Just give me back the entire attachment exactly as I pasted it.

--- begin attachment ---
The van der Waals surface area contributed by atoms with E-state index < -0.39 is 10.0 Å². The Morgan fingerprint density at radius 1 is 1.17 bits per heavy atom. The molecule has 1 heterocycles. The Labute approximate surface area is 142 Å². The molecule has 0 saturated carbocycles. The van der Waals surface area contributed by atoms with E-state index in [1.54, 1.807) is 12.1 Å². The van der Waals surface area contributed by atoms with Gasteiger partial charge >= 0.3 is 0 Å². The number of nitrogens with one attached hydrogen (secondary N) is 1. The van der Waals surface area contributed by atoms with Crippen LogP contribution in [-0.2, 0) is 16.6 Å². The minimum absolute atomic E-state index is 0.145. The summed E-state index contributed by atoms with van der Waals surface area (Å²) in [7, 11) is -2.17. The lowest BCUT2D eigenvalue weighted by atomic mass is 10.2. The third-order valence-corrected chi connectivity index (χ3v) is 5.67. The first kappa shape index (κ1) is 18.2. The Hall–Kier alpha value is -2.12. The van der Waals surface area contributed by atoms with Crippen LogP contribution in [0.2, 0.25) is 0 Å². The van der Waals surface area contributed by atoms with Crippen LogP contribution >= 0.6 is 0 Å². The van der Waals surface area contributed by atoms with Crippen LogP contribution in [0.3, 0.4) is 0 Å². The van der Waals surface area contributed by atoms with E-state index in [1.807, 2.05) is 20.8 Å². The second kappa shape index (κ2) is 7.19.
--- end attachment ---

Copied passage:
The van der Waals surface area contributed by atoms with E-state index < -0.39 is 10.0 Å². The Morgan fingerprint density at radius 1 is 1.17 bits per heavy atom. The molecule has 1 heterocycles. The Labute approximate surface area is 142 Å². The molecule has 0 saturated carbocycles. The van der Waals surface area contributed by atoms with E-state index in [1.54, 1.807) is 12.1 Å². The van der Waals surface area contributed by atoms with Gasteiger partial charge >= 0.3 is 0 Å². The number of nitrogens with one attached hydrogen (secondary N) is 1. The van der Waals surface area contributed by atoms with Crippen LogP contribution in [-0.2, 0) is 16.6 Å². The minimum absolute atomic E-state index is 0.145. The summed E-state index contributed by atoms with van der Waals surface area (Å²) in [7, 11) is -2.17. The lowest BCUT2D eigenvalue weighted by atomic mass is 10.2. The third-order valence-corrected chi connectivity index (χ3v) is 5.67. The first kappa shape index (κ1) is 18.2. The Hall–Kier alpha value is -2.12. The van der Waals surface area contributed by atoms with Crippen LogP contribution in [0.2, 0.25) is 0 Å². The van der Waals surface area contributed by atoms with Crippen LogP contribution >= 0.6 is 0 Å². The van der Waals surface area contributed by atoms with Crippen LogP contribution in [0.3, 0.4) is 0 Å². The van der Waals surface area contributed by atoms with E-state index in [1.807, 2.05) is 20.8 Å². The second kappa shape index (κ2) is 7.19.